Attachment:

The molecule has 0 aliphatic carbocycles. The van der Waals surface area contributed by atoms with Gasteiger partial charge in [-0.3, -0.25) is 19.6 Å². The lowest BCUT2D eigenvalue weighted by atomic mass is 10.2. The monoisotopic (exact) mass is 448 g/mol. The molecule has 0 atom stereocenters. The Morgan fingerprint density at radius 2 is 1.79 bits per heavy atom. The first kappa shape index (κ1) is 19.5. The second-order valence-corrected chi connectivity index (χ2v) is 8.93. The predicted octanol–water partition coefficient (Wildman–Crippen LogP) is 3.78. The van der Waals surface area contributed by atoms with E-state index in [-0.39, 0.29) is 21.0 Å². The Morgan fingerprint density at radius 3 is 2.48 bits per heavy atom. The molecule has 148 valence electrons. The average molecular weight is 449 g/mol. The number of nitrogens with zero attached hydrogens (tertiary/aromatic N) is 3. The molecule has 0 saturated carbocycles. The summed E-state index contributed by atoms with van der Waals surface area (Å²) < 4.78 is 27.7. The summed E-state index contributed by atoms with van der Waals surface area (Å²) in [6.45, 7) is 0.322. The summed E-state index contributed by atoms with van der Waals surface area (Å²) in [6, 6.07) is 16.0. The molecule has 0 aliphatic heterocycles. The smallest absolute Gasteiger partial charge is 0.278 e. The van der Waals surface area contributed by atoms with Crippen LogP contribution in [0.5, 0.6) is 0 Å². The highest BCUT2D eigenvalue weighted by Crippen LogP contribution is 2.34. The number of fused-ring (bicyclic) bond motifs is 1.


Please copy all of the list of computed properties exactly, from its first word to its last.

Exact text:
The molecule has 0 aliphatic carbocycles. The van der Waals surface area contributed by atoms with Gasteiger partial charge in [-0.3, -0.25) is 19.6 Å². The lowest BCUT2D eigenvalue weighted by atomic mass is 10.2. The monoisotopic (exact) mass is 448 g/mol. The molecule has 0 atom stereocenters. The Morgan fingerprint density at radius 2 is 1.79 bits per heavy atom. The first kappa shape index (κ1) is 19.5. The second-order valence-corrected chi connectivity index (χ2v) is 8.93. The predicted octanol–water partition coefficient (Wildman–Crippen LogP) is 3.78. The van der Waals surface area contributed by atoms with E-state index in [-0.39, 0.29) is 21.0 Å². The Morgan fingerprint density at radius 3 is 2.48 bits per heavy atom. The molecule has 148 valence electrons. The average molecular weight is 449 g/mol. The number of nitrogens with zero attached hydrogens (tertiary/aromatic N) is 3. The molecule has 0 saturated carbocycles. The summed E-state index contributed by atoms with van der Waals surface area (Å²) < 4.78 is 27.7. The summed E-state index contributed by atoms with van der Waals surface area (Å²) in [6.45, 7) is 0.322. The summed E-state index contributed by atoms with van der Waals surface area (Å²) in [6, 6.07) is 16.0. The molecule has 0 aliphatic heterocycles. The smallest absolute Gasteiger partial charge is 0.278 e. The van der Waals surface area contributed by atoms with Crippen LogP contribution in [0.5, 0.6) is 0 Å². The highest BCUT2D eigenvalue weighted by Crippen LogP contribution is 2.34. The number of fused-ring (bicyclic) bond motifs is 1.